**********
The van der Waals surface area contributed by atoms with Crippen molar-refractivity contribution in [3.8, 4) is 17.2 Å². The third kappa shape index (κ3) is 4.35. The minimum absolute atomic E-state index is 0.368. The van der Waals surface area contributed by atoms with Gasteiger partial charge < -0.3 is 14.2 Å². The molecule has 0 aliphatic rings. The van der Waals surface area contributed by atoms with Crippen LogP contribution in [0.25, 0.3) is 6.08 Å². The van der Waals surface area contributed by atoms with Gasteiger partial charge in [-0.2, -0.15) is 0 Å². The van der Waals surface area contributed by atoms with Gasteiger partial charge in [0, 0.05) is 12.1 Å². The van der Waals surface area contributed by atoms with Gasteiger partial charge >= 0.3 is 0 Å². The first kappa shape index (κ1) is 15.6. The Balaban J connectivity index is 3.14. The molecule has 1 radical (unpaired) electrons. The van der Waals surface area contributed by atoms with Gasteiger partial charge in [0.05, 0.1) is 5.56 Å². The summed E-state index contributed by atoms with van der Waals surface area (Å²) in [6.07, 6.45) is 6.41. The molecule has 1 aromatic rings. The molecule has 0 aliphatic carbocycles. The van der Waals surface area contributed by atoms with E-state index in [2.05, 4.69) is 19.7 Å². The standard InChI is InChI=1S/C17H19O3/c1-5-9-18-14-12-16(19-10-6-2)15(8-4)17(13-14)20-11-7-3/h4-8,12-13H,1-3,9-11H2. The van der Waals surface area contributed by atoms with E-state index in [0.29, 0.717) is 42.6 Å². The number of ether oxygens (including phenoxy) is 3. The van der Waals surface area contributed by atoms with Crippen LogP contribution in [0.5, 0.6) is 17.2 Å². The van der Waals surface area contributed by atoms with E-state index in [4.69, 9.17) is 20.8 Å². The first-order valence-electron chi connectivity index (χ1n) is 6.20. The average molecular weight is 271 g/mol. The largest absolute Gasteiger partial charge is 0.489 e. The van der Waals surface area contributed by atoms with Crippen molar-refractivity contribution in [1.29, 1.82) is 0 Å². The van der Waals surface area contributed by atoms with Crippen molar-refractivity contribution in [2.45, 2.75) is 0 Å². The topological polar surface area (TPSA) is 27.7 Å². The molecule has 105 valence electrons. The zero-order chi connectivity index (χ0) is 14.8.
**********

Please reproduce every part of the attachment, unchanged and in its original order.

The van der Waals surface area contributed by atoms with Crippen molar-refractivity contribution in [3.8, 4) is 17.2 Å². The third kappa shape index (κ3) is 4.35. The minimum absolute atomic E-state index is 0.368. The van der Waals surface area contributed by atoms with Gasteiger partial charge < -0.3 is 14.2 Å². The molecule has 0 aliphatic rings. The van der Waals surface area contributed by atoms with Crippen LogP contribution in [0.25, 0.3) is 6.08 Å². The van der Waals surface area contributed by atoms with Gasteiger partial charge in [-0.2, -0.15) is 0 Å². The van der Waals surface area contributed by atoms with Gasteiger partial charge in [0, 0.05) is 12.1 Å². The van der Waals surface area contributed by atoms with Gasteiger partial charge >= 0.3 is 0 Å². The first kappa shape index (κ1) is 15.6. The Balaban J connectivity index is 3.14. The molecule has 1 radical (unpaired) electrons. The van der Waals surface area contributed by atoms with Gasteiger partial charge in [0.05, 0.1) is 5.56 Å². The summed E-state index contributed by atoms with van der Waals surface area (Å²) in [6.07, 6.45) is 6.41. The molecule has 1 aromatic rings. The molecule has 0 aliphatic carbocycles. The van der Waals surface area contributed by atoms with E-state index in [2.05, 4.69) is 19.7 Å². The standard InChI is InChI=1S/C17H19O3/c1-5-9-18-14-12-16(19-10-6-2)15(8-4)17(13-14)20-11-7-3/h4-8,12-13H,1-3,9-11H2. The van der Waals surface area contributed by atoms with E-state index in [0.29, 0.717) is 42.6 Å². The number of ether oxygens (including phenoxy) is 3. The van der Waals surface area contributed by atoms with Crippen LogP contribution in [0.5, 0.6) is 17.2 Å². The van der Waals surface area contributed by atoms with E-state index in [4.69, 9.17) is 20.8 Å². The first-order valence-electron chi connectivity index (χ1n) is 6.20. The average molecular weight is 271 g/mol. The largest absolute Gasteiger partial charge is 0.489 e. The van der Waals surface area contributed by atoms with Crippen molar-refractivity contribution in [1.29, 1.82) is 0 Å². The van der Waals surface area contributed by atoms with Crippen molar-refractivity contribution in [2.45, 2.75) is 0 Å². The topological polar surface area (TPSA) is 27.7 Å². The molecule has 105 valence electrons. The zero-order chi connectivity index (χ0) is 14.8.